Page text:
Many a great remembrance of Dusty Baker’s time will be written across the DC region this week. Rightfully so. Two winning seasons with two division titles in two tries is more than any other manager in our short history has done, and for that he will always be fondly remembered. Well, that and because Dusty Baker is simply an awesome person.
Many people who derided his hiring instead of Bud Black just two short years ago — myself included — were very much won over by the charming skipper. His quips, his casual but confident way, his soft, smooth voice when answering questions. And, of course, all the winning.
But success cuts both ways, and Mike Rizzo probably has the right of it when he says regular season victories and division titles are not the goal anymore. Pulling yourself out of your post-Game 5 malaise, even the most ardent fan can’t pretend like they are okay going on losing in the first round ad infinitum. Where the dividing line between Rizzo (or maybe, more rightly, the Lerners) and fans is who exactly is to blame.
The Lerner family has always been stingy with the manager position. Ever since Jim Riggleman walked out on the team and into Caddie’s in Bethesda, the story has been the front office won’t get overly invested in any skipper, viewing them as replaceable. And sure, we can make points that the Nats are “unstable” at the managerial position, but isn’t it kind of hard to argue with the brass when three different managers have had a total of six winning seasons and four division titles over the last six years?
I mean, if Matt Williams can manage to, uh, manage this team over .500 twice, who couldn’t? What exactly are these managers doing that is so great?
Of those six years, really only Matt Williams 2015 season constituted true managerial malpractice-and even he could point to the addition of one J. Papelbon as tortious interference with his duties by the top floor. So if only that level of awfulness could really derail this team, why bother getting overly invested in any one manager at all?
The 2017 team represents, probably, the most talented of the six winning Nats teams, and this is a credit to Mike Rizzo. I am not here to say he is blameless and constructs perfect teams, but his mistakes are few and far between (and often attributed to interference by the ownership group). If there is one constant over the successful years its his work. As such, with a team capable of a nearly bulletproof 88-win baseline, a theory of management may have been developed at Nationals Park not unlike the Hippocratic Oath.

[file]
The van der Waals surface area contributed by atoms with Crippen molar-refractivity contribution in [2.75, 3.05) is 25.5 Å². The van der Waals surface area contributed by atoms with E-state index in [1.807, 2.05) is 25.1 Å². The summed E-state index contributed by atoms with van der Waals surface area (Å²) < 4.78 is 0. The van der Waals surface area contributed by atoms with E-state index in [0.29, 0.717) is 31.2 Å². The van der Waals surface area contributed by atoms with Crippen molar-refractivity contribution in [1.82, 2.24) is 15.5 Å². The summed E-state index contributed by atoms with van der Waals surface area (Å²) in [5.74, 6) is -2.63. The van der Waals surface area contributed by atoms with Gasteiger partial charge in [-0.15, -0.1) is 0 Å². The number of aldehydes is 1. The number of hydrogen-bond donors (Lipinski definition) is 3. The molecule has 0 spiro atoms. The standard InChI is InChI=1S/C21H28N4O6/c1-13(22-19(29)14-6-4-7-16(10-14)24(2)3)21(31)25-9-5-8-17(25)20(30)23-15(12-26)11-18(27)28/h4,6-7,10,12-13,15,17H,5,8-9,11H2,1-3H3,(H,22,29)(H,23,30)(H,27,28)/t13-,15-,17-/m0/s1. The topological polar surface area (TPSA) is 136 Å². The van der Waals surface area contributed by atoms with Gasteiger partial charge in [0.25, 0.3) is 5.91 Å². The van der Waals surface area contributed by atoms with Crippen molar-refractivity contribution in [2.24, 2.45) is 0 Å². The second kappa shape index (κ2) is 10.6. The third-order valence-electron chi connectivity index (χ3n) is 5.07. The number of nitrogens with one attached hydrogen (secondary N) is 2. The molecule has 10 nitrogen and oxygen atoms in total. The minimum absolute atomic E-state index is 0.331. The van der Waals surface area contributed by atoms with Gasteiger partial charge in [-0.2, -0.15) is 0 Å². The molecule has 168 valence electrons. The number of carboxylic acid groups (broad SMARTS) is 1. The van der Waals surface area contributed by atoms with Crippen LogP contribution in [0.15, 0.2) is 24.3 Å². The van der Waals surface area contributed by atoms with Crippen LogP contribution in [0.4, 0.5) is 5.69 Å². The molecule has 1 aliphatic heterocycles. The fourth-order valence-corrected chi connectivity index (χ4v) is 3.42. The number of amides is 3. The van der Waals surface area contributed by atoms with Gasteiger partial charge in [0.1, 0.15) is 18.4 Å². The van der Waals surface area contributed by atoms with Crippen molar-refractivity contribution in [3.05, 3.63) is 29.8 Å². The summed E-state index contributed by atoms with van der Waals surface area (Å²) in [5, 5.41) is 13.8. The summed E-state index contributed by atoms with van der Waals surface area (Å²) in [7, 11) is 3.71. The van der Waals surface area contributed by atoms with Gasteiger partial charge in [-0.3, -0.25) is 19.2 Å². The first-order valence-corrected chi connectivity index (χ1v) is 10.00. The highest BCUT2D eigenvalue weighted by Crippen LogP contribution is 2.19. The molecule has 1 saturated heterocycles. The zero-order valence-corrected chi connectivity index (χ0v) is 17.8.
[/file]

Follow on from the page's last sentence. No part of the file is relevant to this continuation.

First, do not harm. Second, you’re here for one reason only — to get us over the hump.
This isn’t to say that there isn’t lots of blame to go around about plenty of other things besides the manager. But you can’t fire injuries, you can’t trade untimely cold streaks, and you can’t send bad luck down to the minors. This team had talent up and down the roster and, except for a few places, it’s hard to pretend like they weren’t “good enough.”
But there were a lot of fair questions about decisions made during the NLDS that were nothing to do with talent or luck. The reluctance to use the bench, or move cold hitters down in the order, or put younger faster players in as defensive replacements for older slower players… the particulars are unimportant because only one person was in charge of any of those decisions.
So, you could hand another very, maybe even more talented team over to Dusty Baker and hope that there isn’t a key injury, or cold streak, or bad strike zone, or weird interference non-call that ultimately flips a decisive playoff game against you…
Or you could look for someone who’ll make better decisions in the 5-19 games a year that won’t be on autopilot, aren’t “get ‘em tomorrow” situations, and require surgical precision to navigate correctly.
Baker is a great guy and very good manager. But the path to championships is paved with great guys and good managers. It is not particularly nice, and it is a gamble, but sometimes you have to fire a Tony Dungy to find a Jon Gruden. If the Nats are serious about winning a championship, then now is time to ruthlessly go for broke.
World Series. Or Bust.Tags: Dusty Baker, Mike Rizzo, Nationals, Nats, Washington Nationals